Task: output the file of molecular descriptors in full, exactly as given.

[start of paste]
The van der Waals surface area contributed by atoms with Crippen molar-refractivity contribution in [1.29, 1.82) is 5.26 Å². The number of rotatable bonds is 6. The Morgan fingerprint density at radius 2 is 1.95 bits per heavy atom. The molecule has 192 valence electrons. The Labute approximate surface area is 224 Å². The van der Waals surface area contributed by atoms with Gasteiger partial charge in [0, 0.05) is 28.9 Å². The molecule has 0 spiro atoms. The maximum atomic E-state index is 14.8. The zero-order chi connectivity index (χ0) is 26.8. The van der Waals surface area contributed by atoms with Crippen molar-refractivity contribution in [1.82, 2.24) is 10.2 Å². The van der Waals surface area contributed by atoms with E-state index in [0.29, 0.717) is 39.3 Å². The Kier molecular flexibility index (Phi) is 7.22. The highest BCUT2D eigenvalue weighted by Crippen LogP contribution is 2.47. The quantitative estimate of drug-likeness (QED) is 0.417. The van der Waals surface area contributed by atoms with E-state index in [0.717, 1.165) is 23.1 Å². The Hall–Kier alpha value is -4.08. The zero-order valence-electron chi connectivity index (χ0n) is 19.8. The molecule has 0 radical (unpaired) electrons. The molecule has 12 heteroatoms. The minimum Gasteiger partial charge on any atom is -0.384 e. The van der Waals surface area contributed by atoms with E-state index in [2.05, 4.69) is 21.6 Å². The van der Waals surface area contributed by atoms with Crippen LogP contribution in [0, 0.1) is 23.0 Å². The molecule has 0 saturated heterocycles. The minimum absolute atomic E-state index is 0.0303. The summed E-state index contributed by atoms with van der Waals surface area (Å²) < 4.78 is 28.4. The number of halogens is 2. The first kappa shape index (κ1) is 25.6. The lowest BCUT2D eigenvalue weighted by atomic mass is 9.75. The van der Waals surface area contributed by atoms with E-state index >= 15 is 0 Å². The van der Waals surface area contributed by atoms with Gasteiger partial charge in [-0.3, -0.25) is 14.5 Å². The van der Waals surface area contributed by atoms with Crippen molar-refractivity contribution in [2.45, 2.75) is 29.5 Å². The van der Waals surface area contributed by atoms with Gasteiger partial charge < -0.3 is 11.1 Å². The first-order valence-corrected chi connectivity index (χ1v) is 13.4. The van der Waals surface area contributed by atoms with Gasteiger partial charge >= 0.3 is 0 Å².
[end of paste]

The van der Waals surface area contributed by atoms with Crippen molar-refractivity contribution in [1.29, 1.82) is 5.26 Å². The number of rotatable bonds is 6. The Morgan fingerprint density at radius 2 is 1.95 bits per heavy atom. The molecule has 192 valence electrons. The Labute approximate surface area is 224 Å². The van der Waals surface area contributed by atoms with Gasteiger partial charge in [0, 0.05) is 28.9 Å². The molecule has 0 spiro atoms. The maximum atomic E-state index is 14.8. The zero-order chi connectivity index (χ0) is 26.8. The van der Waals surface area contributed by atoms with Crippen molar-refractivity contribution in [1.82, 2.24) is 10.2 Å². The van der Waals surface area contributed by atoms with E-state index in [0.29, 0.717) is 39.3 Å². The Kier molecular flexibility index (Phi) is 7.22. The highest BCUT2D eigenvalue weighted by Crippen LogP contribution is 2.47. The quantitative estimate of drug-likeness (QED) is 0.417. The van der Waals surface area contributed by atoms with E-state index in [0.717, 1.165) is 23.1 Å². The Hall–Kier alpha value is -4.08. The zero-order valence-electron chi connectivity index (χ0n) is 19.8. The molecule has 0 radical (unpaired) electrons. The molecule has 12 heteroatoms. The minimum Gasteiger partial charge on any atom is -0.384 e. The van der Waals surface area contributed by atoms with E-state index in [2.05, 4.69) is 21.6 Å². The van der Waals surface area contributed by atoms with Crippen LogP contribution in [0, 0.1) is 23.0 Å². The molecule has 0 saturated heterocycles. The minimum absolute atomic E-state index is 0.0303. The summed E-state index contributed by atoms with van der Waals surface area (Å²) < 4.78 is 28.4. The number of halogens is 2. The first kappa shape index (κ1) is 25.6. The lowest BCUT2D eigenvalue weighted by atomic mass is 9.75. The van der Waals surface area contributed by atoms with E-state index >= 15 is 0 Å². The van der Waals surface area contributed by atoms with Gasteiger partial charge in [-0.3, -0.25) is 14.5 Å². The van der Waals surface area contributed by atoms with Crippen molar-refractivity contribution in [2.45, 2.75) is 29.5 Å². The van der Waals surface area contributed by atoms with Gasteiger partial charge < -0.3 is 11.1 Å². The first-order valence-corrected chi connectivity index (χ1v) is 13.4. The van der Waals surface area contributed by atoms with Gasteiger partial charge >= 0.3 is 0 Å².